ATHENS, Ga. — Mark Richt has heard enough people wonder aloud if he has a proper football personality. The truth is, he’s not going to argue with anyone who says he’s an exceptionally nice guy — even if it’s not meant as a compliment.
But while Richt doesn’t plan to change his attitude on the field much, he recognizes that his new defensive coordinator may help fill a gap when it comes to that in-your-face style generally associated with football coaches.
“He’s intense, there’s no doubt,” Richt said of Todd Grantham’s demeanor on the field. “That’s what you want is a guy that’s got some fire in him. Everybody knows my demeanor and has a little bit of a feel for that. I think it’s probably good to have somebody who’s a little more outwardly excited. I do get excited on the inside sometimes, but it’s good to have that energy on the sidelines.”
For his part, Grantham said he has plenty to be excited about.
After 11 years in the NFL, being back in the college ranks has provided a healthy dose of excitement for a coach who already exudes enthusiasm, and last week’s G-Day game offered Grantham his first taste of what life is like inside Sanford Stadium.
“It was awesome.” Grantham said. “The fans are great, you know? Everybody’s got their red on. I look forward to seeing it filled up.”
It will be a few more months before that happens, but when Georgia opens its first season with Grantham on the sideline, the coach’s lofty expectations won’t be limited to just his players.
“We need to make sure that stadium becomes a benefit to our defense because if they’re loud, with the things we’re going to be doing, it will be very difficult for an offense to change plays, change protections,” Grantham said. “When you’re loud at home, the offense has to go on a solid count. That means that everybody’s looking for the ball. So basically the advantage that normally the offense has is no longer there.”
Brown on the mend
Marlon Brown spent the majority of the spring in a green non-contact jersey and he finished G-Day without a catch, which all might be a good indication that 2010 could look far too much like his disappointing 2009 campaign.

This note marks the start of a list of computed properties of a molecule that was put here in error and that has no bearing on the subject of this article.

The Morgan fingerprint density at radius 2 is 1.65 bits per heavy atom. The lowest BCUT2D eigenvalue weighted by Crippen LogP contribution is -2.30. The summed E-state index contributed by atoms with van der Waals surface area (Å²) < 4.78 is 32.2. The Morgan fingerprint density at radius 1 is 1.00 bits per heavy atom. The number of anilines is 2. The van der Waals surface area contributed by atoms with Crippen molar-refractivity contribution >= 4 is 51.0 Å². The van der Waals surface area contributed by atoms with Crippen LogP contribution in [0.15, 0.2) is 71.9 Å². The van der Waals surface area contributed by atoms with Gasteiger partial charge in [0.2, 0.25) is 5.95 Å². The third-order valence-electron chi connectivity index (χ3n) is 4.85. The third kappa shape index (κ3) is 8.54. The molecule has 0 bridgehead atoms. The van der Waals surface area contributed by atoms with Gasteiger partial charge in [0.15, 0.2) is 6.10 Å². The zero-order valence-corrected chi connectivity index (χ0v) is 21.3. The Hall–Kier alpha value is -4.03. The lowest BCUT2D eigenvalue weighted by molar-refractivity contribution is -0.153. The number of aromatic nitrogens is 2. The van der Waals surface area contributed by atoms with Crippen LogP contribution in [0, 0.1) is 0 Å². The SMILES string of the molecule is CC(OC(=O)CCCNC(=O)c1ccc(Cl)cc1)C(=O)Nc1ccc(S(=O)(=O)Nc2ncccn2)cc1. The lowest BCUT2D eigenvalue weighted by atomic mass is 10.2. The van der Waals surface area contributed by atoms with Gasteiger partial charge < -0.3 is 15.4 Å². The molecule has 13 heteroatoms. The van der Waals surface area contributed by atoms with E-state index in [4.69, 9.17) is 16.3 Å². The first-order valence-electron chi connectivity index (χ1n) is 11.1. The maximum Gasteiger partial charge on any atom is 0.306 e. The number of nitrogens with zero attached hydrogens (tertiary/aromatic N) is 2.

But while Brown may still be a bit shy of where he’d like to be in terms of progress, his teammates think he’s light years ahead of where he was a year ago.
“I see some qualities I didn’t see last year,” fellow sophomore receiver Rantavious Wooten said. “He’s gotten faster, he’s getting in and out of cuts and moving better than he did last year. He’s lost some weight, too, and I credit that to him. I think he’s ready to play.”
Much of his shortcomings in 2009, however, could be attributed to a lack of experience after he played at a small high school that didn’t provide anything close to SEC caliber competition.
But those problems have been largely rectified in the past few months, offensive coordinator Mike Bobo said, and that’s a credit to Brown’s dedication.
“A lot of times that has to do with being more comfortable with the offense and getting more comfortable with his ability to execute things,” Bobo said.
“That comes with practice. We’re definitely pleased with Marlon. I like how he comes out and doesn’t back down, and I think he’ll be a major player for us this year.”
Corners Brandon Boykin and Vance Cuff shared the spring award for most improved players on defense, and Richt credits a good bit of that to the impressive work being done by first-year defensive backs coach Scott Lakatos.
“I think the players have a healthy respect for him and his knowledge, and there’s been some positive results,” Richt said.
which gives guys more faith in what’s being taught.”